Postural control while dressing on two surfaces in the elderly

Department of Physical Therapy, College of Medicine, National Cheng Kung University, Tainan, Taiwan.
Age (Impact Factor: 3.45). 06/2011; 33(2):187-96. DOI: 10.1007/s11357-010-9168-2
Source: PubMed


Falling is a worldwide problem faced by the elderly, and it has serious consequences. The elderly falls in the bathroom very often, and this raises the concern of the connection between the high incidence of falls in the bathroom and postural control of putting on shorts. Because little is known about postural control while putting on shorts of any age group, this study investigated the effects of age and surface on postural control while putting on shorts. Healthy young adults (n =15; age range: 21-27 years) and the elderly participants (n = 15; age range: 63-78 years) were compared in the temporal-spatial parameters, movement of center of mass (COM), and its interactions with center of pressure (COP) and kinematic measures under two conditions: anti-slipping mat and tile. The results demonstrated that the elderly had lengthened cycle time, decreased single-limb-support ratio, decreased medial-lateral velocity of COM, decreased relative displacement between COM and COP, decreased hip abduction-adduction angle, knee flexion angle, and the height of foot elevation. The elderly demonstrated a conservative strategy that may reduce the mechanical load on the supporting limb but preserve medial-lateral balance during the task. The adopted strategy may be relevant to the reduction of muscle strength and proprioception loss during natural aging process. Although surface did not affect the motion patterns of participants while putting on shorts, the slippery surface should be avoided. Other environmental modification such as a grab bar and bright illumination may have advantages in reducing the risk of falls.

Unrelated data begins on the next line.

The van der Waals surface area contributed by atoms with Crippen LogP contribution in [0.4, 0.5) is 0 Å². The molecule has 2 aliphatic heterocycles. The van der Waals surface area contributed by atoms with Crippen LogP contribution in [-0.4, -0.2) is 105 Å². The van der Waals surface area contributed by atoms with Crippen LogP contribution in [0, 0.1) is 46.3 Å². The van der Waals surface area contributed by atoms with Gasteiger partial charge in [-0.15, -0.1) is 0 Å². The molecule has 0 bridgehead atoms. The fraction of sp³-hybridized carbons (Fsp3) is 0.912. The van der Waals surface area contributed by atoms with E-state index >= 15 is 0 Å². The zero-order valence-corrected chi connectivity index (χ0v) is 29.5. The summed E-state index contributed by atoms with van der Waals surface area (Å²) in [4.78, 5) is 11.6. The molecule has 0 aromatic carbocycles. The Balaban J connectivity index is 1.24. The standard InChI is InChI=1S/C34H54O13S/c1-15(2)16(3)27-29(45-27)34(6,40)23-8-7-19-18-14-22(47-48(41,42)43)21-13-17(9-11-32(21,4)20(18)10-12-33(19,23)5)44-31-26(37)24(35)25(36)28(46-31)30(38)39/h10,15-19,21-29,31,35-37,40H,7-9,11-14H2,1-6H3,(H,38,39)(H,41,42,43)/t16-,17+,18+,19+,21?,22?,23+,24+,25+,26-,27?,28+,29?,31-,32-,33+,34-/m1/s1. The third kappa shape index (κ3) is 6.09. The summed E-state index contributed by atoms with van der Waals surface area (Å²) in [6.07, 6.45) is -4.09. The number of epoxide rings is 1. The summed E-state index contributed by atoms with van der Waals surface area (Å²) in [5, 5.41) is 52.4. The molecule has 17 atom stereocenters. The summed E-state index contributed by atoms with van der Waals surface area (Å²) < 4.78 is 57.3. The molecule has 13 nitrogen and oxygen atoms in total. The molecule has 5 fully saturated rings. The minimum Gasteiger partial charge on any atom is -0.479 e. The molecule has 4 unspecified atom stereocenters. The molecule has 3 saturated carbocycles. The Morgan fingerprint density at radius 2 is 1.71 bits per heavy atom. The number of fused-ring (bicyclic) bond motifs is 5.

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Available from: Li-Chieh Kuo, Mar 07, 2014
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    ABSTRACT: Purpose: Examine the effect of Ai Chi on balance and fear of falling in older adults. Methods: Thirty community dwelling frail older adults were randomly allocated to an experimental or control group, which had baseline similarity. Inclusion criteria were aged 77-88 yrs with either high or medium risk of falling (POMA score from 0 to 24). Balance was assessed with the Performance-Oriented Mobility Assessment (POMA) and fear of falling (FOF) with the Falls Efficacy Scale (FES). The experimental group received 16 Ai Chi sessions over 6 weeks at a community aquatic centre. The control group received no instruction and was encouraged not to change their ADLs. Prior to intervention, 2 familiarization sessions were held Results: The experimental group showed statistical significant improvements in balance but not in fear of falling. The control group did not show a change in balance, but a significant increase in FOF. Intergroup comparisons showed significant differences in favor of the experimental group. Clinically significant effect size (ES, Cohen’s d) of 1.3 for the tPOMA (balance), with 1.1 and 1.4 for bPOMA and gPOMA respectively were found. A clinically significant ES for the FES was also reached (1.5). Conclusion: Findings show that Ai Chi leads to a clinical relevant increase of static and dynamic balance in older persons. Participants also showed maintenance of their level of FOF. Therefore an aquatic program based on Ai Chi could be made available for frail elderly. No follow up has been made, which prevents conclusions about long-term effects.
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